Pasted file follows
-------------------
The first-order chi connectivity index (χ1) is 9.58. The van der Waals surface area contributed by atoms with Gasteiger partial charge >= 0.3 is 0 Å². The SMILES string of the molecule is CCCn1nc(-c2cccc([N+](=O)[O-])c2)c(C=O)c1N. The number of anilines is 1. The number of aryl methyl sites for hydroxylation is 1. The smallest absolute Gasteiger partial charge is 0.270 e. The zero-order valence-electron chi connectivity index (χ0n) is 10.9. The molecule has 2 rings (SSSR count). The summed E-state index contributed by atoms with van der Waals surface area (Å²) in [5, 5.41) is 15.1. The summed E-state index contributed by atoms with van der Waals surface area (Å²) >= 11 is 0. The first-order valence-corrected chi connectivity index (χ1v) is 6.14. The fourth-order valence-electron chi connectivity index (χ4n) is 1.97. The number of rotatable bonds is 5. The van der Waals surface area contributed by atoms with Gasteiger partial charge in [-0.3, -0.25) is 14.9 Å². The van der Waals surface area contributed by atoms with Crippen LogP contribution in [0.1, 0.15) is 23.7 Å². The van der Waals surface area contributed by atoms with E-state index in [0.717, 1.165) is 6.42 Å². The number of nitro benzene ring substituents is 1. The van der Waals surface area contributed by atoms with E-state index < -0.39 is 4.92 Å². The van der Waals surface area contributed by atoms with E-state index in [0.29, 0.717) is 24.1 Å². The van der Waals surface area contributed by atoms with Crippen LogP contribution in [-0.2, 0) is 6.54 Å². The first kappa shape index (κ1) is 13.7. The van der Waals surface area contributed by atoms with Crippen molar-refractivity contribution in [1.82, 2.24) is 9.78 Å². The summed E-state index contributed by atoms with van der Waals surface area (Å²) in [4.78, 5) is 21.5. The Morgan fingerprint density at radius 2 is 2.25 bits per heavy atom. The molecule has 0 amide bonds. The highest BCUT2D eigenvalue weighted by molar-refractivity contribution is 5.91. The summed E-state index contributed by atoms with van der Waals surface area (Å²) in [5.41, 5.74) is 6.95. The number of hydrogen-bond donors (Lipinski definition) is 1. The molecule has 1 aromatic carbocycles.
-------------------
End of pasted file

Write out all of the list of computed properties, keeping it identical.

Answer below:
The first-order chi connectivity index (χ1) is 9.58. The van der Waals surface area contributed by atoms with Gasteiger partial charge >= 0.3 is 0 Å². The SMILES string of the molecule is CCCn1nc(-c2cccc([N+](=O)[O-])c2)c(C=O)c1N. The number of anilines is 1. The number of aryl methyl sites for hydroxylation is 1. The smallest absolute Gasteiger partial charge is 0.270 e. The zero-order valence-electron chi connectivity index (χ0n) is 10.9. The molecule has 2 rings (SSSR count). The summed E-state index contributed by atoms with van der Waals surface area (Å²) in [5, 5.41) is 15.1. The summed E-state index contributed by atoms with van der Waals surface area (Å²) >= 11 is 0. The first-order valence-corrected chi connectivity index (χ1v) is 6.14. The fourth-order valence-electron chi connectivity index (χ4n) is 1.97. The number of rotatable bonds is 5. The van der Waals surface area contributed by atoms with Gasteiger partial charge in [-0.3, -0.25) is 14.9 Å². The van der Waals surface area contributed by atoms with Crippen LogP contribution in [0.1, 0.15) is 23.7 Å². The van der Waals surface area contributed by atoms with E-state index in [0.717, 1.165) is 6.42 Å². The number of nitro benzene ring substituents is 1. The van der Waals surface area contributed by atoms with E-state index < -0.39 is 4.92 Å². The van der Waals surface area contributed by atoms with E-state index in [0.29, 0.717) is 24.1 Å². The van der Waals surface area contributed by atoms with Crippen LogP contribution in [-0.2, 0) is 6.54 Å². The first kappa shape index (κ1) is 13.7. The van der Waals surface area contributed by atoms with Crippen molar-refractivity contribution in [1.82, 2.24) is 9.78 Å². The summed E-state index contributed by atoms with van der Waals surface area (Å²) in [4.78, 5) is 21.5. The Morgan fingerprint density at radius 2 is 2.25 bits per heavy atom. The molecule has 0 amide bonds. The highest BCUT2D eigenvalue weighted by molar-refractivity contribution is 5.91. The summed E-state index contributed by atoms with van der Waals surface area (Å²) in [5.41, 5.74) is 6.95. The number of hydrogen-bond donors (Lipinski definition) is 1. The molecule has 1 aromatic carbocycles.